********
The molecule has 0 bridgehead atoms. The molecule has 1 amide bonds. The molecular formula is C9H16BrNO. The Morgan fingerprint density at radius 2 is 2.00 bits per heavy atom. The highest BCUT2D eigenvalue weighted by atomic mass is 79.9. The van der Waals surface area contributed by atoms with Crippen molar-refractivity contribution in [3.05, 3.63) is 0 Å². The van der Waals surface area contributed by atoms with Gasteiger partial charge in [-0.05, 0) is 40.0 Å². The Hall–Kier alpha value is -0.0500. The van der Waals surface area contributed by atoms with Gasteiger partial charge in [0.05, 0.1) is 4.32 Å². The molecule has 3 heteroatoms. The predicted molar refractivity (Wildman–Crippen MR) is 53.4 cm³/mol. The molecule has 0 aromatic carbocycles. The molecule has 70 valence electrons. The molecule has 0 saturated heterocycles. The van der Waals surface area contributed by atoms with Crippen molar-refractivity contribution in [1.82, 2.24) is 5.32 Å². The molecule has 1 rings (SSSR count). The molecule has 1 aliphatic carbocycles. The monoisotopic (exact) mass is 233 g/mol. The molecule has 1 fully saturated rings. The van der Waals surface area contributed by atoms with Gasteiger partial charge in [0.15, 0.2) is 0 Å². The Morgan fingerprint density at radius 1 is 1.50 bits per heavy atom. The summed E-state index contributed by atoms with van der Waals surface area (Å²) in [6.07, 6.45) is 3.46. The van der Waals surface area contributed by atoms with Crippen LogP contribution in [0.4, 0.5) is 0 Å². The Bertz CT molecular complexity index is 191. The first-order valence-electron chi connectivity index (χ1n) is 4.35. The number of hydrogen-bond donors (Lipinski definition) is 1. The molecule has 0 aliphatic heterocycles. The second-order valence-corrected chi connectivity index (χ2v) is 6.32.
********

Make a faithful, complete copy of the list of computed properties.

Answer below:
The molecule has 0 bridgehead atoms. The molecule has 1 amide bonds. The molecular formula is C9H16BrNO. The Morgan fingerprint density at radius 2 is 2.00 bits per heavy atom. The highest BCUT2D eigenvalue weighted by atomic mass is 79.9. The van der Waals surface area contributed by atoms with Crippen molar-refractivity contribution in [3.05, 3.63) is 0 Å². The van der Waals surface area contributed by atoms with Gasteiger partial charge in [-0.05, 0) is 40.0 Å². The Hall–Kier alpha value is -0.0500. The van der Waals surface area contributed by atoms with Gasteiger partial charge in [0.05, 0.1) is 4.32 Å². The molecule has 3 heteroatoms. The predicted molar refractivity (Wildman–Crippen MR) is 53.4 cm³/mol. The molecule has 0 aromatic carbocycles. The molecule has 70 valence electrons. The molecule has 0 saturated heterocycles. The van der Waals surface area contributed by atoms with Crippen molar-refractivity contribution in [1.82, 2.24) is 5.32 Å². The molecule has 1 rings (SSSR count). The molecule has 1 aliphatic carbocycles. The monoisotopic (exact) mass is 233 g/mol. The molecule has 1 fully saturated rings. The van der Waals surface area contributed by atoms with Gasteiger partial charge in [0.15, 0.2) is 0 Å². The Morgan fingerprint density at radius 1 is 1.50 bits per heavy atom. The summed E-state index contributed by atoms with van der Waals surface area (Å²) in [6.07, 6.45) is 3.46. The van der Waals surface area contributed by atoms with Crippen LogP contribution in [0.4, 0.5) is 0 Å². The Bertz CT molecular complexity index is 191. The first-order valence-electron chi connectivity index (χ1n) is 4.35. The number of hydrogen-bond donors (Lipinski definition) is 1. The molecule has 0 aliphatic heterocycles. The second-order valence-corrected chi connectivity index (χ2v) is 6.32.